|Why do stars twinkle?
|Question Date: 1999-06-03|
If you were looking from the Space Shuttle in
orbit, you wouldn't see the stars twinkle at all.
What makes the view different from here on earth
is that the light from the stars must pass through
our atmosphere, just as the sun's rays do.
The atmosphere can bend or distort light
traveling through it when it is moving or heated.
You can see this when looking down a long road on
a hot day and the horizon shimmers, or when you
look at something beyond a candle flame.
it's not the stars that twinkle, really, but the
air we look through that makes them appear that
Here's another effect of the
atmosphere you may want to investigate: why is the
Stars appear to twinkle because the light that
they emit is bent back and forth just a little as
it comes through the atmosphere to your eyes.
Your question is a good one. Stars twinkle
because of irregularities in our atmosphere.
Sometimes you hear or read about "crystal nights"
or "nights when the stars were so vivid" and you
might note that these descriptions come from
remote places or places that are well above sea
level. The amount that a star shifts with the
atmosphere will depend on what's in the atmosphere
and how much atmosphere there is between you and
space. Close to sea level, or in polluted areas,
there are a lot of particles in the atmosphere and
the atmosphere is dense. Although hard to see
normally, the atmosphere can be observed and when
you're looking through a lot of atmosphere to see
a star, the smallest perturbations from wind will
make the atmosphere appear to ripple. A very good
example of this is when it is really hot and you
can see objects ripple in the air because of the
differences in air density between you and the
object. If you go to very high altitudes, there
is less atmosphere obstructing your vision so the
effects are less severe and the stars seem
crisper, almost like little crystals.
you think astronomers often like to build
telescopes in remote places and on mountains?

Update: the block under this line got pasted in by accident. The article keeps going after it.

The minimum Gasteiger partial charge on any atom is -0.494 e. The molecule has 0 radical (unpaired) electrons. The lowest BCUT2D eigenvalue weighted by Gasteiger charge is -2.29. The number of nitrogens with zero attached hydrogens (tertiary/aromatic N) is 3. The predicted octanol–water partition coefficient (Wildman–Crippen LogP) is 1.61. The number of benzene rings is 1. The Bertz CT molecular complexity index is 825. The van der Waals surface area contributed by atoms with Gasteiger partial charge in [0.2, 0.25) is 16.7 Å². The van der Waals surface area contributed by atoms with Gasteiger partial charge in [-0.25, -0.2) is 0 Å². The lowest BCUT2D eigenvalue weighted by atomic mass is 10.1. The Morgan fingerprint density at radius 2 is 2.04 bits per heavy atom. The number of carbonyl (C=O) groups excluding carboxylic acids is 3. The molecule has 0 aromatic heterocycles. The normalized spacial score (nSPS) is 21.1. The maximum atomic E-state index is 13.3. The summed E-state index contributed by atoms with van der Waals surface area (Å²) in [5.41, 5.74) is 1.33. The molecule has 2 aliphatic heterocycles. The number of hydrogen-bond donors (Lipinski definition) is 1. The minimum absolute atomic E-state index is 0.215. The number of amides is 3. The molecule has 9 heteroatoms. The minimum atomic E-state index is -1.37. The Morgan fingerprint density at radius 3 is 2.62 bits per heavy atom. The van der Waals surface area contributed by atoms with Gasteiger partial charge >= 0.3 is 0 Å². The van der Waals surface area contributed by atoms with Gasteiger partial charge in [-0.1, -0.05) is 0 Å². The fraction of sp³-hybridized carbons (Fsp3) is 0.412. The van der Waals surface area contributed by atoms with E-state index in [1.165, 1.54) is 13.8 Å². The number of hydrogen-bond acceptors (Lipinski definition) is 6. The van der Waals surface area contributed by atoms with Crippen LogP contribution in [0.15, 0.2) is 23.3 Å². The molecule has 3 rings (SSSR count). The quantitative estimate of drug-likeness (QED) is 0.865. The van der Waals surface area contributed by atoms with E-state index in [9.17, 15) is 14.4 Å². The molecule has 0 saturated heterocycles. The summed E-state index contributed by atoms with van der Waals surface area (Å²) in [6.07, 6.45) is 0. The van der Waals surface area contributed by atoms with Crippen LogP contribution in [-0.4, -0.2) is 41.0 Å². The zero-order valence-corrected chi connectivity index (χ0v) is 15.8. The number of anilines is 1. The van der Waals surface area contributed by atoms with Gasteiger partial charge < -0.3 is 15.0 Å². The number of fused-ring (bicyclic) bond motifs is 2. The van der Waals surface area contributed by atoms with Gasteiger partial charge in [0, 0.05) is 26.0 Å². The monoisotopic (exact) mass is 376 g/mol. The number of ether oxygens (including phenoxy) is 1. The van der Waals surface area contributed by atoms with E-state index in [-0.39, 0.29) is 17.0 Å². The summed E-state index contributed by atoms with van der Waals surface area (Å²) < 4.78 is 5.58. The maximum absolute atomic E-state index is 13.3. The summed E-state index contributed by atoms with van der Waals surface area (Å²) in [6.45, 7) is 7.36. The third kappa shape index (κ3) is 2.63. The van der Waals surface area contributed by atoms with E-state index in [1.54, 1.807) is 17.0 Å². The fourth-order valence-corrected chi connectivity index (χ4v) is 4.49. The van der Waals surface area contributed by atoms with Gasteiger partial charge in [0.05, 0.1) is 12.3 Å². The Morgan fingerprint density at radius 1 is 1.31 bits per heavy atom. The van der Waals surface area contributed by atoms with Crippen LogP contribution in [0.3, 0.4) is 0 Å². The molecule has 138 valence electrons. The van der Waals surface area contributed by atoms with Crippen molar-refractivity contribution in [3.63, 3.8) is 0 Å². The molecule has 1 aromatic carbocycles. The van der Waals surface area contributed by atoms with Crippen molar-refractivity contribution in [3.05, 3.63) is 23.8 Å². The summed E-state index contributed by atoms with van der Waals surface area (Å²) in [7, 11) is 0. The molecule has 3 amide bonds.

Stars 'twinkle' due to the Earth's atmosphere. A
volume of gas in the atmosphere can delay light
arriving from a distant star compared to light
that did not pass through the gas, and also the
gas can change the direction that the light
travels. (Can substances here on Earth do the
same things to light?) If the atmosphere never
changed, the stars would not seem to twinkle.
However, winds in layers of the atmosphere move
the gasses around and change their densities,
delaying and deflecting light by different
amounts. Light traveling from a distant star will
take different paths over time to reach the Earth,
and due to the different densities of gasses in
these paths, will hit different locations on the
Earth's surface and will have its intensity
changed. So, if you stand in one place, you will
see the star light seem to come and go, or
If you knew where the star light
was going, and could correct for the changing
intensity, could you see stars without them
appearing to twinkle? No human could, because the
atmosphere typically changes the light over 100
times a second, and no human can react that fast.
On the other hand, computers can, and are now
being used to adjust mirror segments in large
telescopes. These 'adaptive optics' systems are
now being installed in many of the world's
Earth-based telescopes. In a few years, we should
start to see much clearer pictures of stars and
galaxies taken from Earth.
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